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Child nutrition key to achievement

Poverty and hunger hinder children’s opportunities to succeed in school. A new report from the Center on Budget and Policy Priorities (CBPP) in Washington, D.C., highlights the role of the country’s largest child nutrition program in improving educational outcomes for kids from low-income households, including nearly 32,000 children in Vermont.

The federal Supplemental Nutrition Assistance Program, or SNAP, goes by the name 3SquaresVT in Vermont. The federally funded program is available to low-income households that meet certain eligibility requirements. Benefits vary with income and family size, with the maximum benefit going to households with no net income. One out of every four children in Vermont receives benefits under 3SquaresVT, which is about the same as the national average.

According to the CBPP report: “Research suggests that SNAP participation can lead to improvements in reading and mathematics skills among elementary children, especially young girls, and increase the chances of graduating from high school by as much as 18 percentage points.”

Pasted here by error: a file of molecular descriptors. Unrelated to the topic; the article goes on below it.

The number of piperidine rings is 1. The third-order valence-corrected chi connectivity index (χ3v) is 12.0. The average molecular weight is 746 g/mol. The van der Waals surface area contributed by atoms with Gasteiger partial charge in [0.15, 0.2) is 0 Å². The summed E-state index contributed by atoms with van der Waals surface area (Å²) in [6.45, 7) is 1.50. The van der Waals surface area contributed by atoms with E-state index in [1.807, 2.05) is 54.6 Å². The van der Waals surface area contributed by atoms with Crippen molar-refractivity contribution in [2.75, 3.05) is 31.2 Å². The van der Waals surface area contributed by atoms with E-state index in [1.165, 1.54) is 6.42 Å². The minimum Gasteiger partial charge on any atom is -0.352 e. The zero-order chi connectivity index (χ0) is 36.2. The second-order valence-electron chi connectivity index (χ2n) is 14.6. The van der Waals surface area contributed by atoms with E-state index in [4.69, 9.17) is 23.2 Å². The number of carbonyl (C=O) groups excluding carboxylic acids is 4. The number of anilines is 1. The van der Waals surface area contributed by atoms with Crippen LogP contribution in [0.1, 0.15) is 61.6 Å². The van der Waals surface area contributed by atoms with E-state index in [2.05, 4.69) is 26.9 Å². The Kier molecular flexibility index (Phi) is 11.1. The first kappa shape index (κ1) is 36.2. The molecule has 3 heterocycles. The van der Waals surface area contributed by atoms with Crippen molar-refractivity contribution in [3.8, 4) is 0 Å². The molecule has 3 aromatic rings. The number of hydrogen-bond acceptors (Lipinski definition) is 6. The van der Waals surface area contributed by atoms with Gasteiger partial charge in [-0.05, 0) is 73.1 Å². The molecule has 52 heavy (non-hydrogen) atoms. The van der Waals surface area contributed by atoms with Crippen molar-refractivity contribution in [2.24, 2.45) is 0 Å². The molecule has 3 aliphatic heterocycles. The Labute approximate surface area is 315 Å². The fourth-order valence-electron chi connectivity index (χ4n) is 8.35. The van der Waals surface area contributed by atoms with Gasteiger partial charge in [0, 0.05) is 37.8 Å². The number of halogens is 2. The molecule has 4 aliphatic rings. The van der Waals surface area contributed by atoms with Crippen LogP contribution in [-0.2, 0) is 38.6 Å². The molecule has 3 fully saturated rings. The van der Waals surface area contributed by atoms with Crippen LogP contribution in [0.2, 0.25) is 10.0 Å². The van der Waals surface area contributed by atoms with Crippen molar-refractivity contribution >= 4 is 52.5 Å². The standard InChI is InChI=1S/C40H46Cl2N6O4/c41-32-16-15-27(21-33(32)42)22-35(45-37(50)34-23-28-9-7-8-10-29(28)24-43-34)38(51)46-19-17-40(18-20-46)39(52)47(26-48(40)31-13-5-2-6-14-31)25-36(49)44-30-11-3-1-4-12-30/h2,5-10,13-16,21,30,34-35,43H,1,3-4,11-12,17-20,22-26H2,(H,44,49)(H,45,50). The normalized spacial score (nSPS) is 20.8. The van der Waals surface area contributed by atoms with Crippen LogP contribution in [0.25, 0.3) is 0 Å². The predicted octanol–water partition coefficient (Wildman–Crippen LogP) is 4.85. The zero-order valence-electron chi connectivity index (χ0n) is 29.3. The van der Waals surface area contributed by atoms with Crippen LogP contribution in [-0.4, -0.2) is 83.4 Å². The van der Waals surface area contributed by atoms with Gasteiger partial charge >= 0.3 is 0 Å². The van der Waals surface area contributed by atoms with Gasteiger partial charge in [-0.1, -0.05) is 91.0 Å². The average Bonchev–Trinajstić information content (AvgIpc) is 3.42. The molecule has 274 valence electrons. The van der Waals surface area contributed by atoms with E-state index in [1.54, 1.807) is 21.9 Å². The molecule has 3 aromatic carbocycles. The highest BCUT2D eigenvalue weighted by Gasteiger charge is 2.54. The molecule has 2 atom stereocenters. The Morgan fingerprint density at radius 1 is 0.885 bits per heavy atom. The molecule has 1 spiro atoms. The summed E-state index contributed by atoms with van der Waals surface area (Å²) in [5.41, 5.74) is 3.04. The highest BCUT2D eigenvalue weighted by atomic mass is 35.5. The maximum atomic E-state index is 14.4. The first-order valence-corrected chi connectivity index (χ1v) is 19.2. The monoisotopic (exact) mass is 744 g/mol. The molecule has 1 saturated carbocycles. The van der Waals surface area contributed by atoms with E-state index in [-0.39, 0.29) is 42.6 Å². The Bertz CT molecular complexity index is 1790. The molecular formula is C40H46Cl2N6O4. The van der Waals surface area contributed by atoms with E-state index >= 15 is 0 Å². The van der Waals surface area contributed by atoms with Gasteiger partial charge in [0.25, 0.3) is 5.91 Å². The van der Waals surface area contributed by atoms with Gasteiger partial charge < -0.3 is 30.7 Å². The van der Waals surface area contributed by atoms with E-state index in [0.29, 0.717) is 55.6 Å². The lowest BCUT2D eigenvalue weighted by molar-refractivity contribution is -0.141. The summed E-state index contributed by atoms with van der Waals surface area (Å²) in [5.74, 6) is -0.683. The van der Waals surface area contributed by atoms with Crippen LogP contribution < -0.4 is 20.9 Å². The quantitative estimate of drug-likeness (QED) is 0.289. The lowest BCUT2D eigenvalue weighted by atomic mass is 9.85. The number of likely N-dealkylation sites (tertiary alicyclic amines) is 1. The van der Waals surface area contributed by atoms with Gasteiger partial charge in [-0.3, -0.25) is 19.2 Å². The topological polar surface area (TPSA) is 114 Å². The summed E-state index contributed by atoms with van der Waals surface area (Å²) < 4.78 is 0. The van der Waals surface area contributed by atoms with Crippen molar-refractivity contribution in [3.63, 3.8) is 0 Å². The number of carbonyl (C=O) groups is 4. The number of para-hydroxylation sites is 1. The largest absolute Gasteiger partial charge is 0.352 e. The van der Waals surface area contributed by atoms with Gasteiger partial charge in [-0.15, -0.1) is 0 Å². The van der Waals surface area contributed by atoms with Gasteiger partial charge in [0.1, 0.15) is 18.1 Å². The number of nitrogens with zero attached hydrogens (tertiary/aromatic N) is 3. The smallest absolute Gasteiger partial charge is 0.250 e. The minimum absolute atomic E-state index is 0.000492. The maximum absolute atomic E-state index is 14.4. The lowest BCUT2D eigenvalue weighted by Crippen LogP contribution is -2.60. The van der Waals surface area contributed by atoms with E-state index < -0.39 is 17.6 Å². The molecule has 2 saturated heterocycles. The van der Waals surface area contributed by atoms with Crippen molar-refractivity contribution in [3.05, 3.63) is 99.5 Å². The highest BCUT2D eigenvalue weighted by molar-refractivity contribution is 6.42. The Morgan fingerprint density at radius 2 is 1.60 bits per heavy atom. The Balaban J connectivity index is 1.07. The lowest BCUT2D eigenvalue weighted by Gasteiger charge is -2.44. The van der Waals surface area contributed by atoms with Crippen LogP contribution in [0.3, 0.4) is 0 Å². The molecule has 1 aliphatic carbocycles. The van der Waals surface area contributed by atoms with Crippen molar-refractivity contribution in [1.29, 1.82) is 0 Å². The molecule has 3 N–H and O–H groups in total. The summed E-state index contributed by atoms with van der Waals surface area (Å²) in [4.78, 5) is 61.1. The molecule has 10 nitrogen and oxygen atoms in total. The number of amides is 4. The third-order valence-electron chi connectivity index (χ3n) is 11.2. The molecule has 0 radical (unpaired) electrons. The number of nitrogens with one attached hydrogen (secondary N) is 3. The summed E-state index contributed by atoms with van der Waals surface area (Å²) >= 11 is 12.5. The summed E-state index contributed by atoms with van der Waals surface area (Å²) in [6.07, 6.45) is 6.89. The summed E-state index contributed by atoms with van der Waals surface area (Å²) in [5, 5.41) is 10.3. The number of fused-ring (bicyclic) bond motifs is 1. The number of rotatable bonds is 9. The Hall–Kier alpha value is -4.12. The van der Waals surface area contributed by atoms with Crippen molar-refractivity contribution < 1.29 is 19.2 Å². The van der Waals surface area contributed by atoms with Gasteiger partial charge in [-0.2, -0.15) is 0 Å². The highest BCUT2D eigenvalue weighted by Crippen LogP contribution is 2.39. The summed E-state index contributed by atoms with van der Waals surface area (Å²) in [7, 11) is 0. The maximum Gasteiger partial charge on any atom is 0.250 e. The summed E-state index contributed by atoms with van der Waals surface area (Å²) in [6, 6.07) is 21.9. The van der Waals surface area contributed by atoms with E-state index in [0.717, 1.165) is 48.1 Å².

The report also points out the long-term health benefits and economic implications of ensuring that children get adequate, nutritious food. It cites research showing “that disadvantaged children who had access to food stamps in early childhood and whose mothers had access during their pregnancy had better health and economic outcomes as adults than children who didn’t have access to food stamps.”

The CBPP report shows that Vermont’s average benefit is lower than most other states. The average benefit for all eligible households was $342 a month in 2014, which placed Vermont 48th when the states were ranked high to low.

Many 3SquaresVT participants have jobs, and eligibility for Vermont’s program extends to families with incomes of up to 185 percent of the federal poverty guidelines, which is higher than many other states. These two factors increase the average income for Vermont participants, which in turn reduces the average benefit.

Posted by Jack Hoffman on October 13, 2016 at 2:10 pm

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